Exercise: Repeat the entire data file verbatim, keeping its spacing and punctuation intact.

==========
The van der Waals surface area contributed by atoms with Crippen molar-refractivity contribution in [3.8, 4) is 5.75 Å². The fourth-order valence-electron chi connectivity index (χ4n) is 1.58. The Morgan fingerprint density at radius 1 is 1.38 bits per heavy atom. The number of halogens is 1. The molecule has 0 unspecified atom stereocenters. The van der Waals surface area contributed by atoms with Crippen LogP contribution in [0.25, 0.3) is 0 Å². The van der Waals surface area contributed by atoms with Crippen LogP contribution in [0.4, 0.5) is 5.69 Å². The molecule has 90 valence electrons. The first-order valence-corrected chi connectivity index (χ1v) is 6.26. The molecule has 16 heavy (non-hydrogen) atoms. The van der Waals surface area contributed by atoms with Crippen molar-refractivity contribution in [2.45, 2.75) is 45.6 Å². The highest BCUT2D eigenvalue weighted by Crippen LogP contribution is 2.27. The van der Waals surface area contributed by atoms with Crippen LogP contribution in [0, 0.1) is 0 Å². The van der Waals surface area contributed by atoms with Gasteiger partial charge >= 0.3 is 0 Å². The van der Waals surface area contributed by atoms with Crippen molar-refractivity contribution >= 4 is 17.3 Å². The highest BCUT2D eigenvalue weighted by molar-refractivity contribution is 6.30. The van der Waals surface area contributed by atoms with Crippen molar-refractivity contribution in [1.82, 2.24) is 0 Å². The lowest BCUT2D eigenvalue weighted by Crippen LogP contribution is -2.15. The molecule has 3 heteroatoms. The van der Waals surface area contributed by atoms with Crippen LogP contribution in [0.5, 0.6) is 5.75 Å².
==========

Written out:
The van der Waals surface area contributed by atoms with Crippen molar-refractivity contribution in [3.8, 4) is 5.75 Å². The fourth-order valence-electron chi connectivity index (χ4n) is 1.58. The Morgan fingerprint density at radius 1 is 1.38 bits per heavy atom. The number of halogens is 1. The molecule has 0 unspecified atom stereocenters. The van der Waals surface area contributed by atoms with Crippen LogP contribution in [0.25, 0.3) is 0 Å². The van der Waals surface area contributed by atoms with Crippen LogP contribution in [0.4, 0.5) is 5.69 Å². The molecule has 90 valence electrons. The first-order valence-corrected chi connectivity index (χ1v) is 6.26. The molecule has 16 heavy (non-hydrogen) atoms. The van der Waals surface area contributed by atoms with Crippen molar-refractivity contribution in [2.45, 2.75) is 45.6 Å². The highest BCUT2D eigenvalue weighted by Crippen LogP contribution is 2.27. The van der Waals surface area contributed by atoms with Crippen LogP contribution in [0, 0.1) is 0 Å². The van der Waals surface area contributed by atoms with Gasteiger partial charge >= 0.3 is 0 Å². The van der Waals surface area contributed by atoms with Crippen molar-refractivity contribution >= 4 is 17.3 Å². The highest BCUT2D eigenvalue weighted by molar-refractivity contribution is 6.30. The van der Waals surface area contributed by atoms with Crippen molar-refractivity contribution in [1.82, 2.24) is 0 Å². The lowest BCUT2D eigenvalue weighted by Crippen LogP contribution is -2.15. The molecule has 3 heteroatoms. The van der Waals surface area contributed by atoms with Crippen LogP contribution in [0.5, 0.6) is 5.75 Å².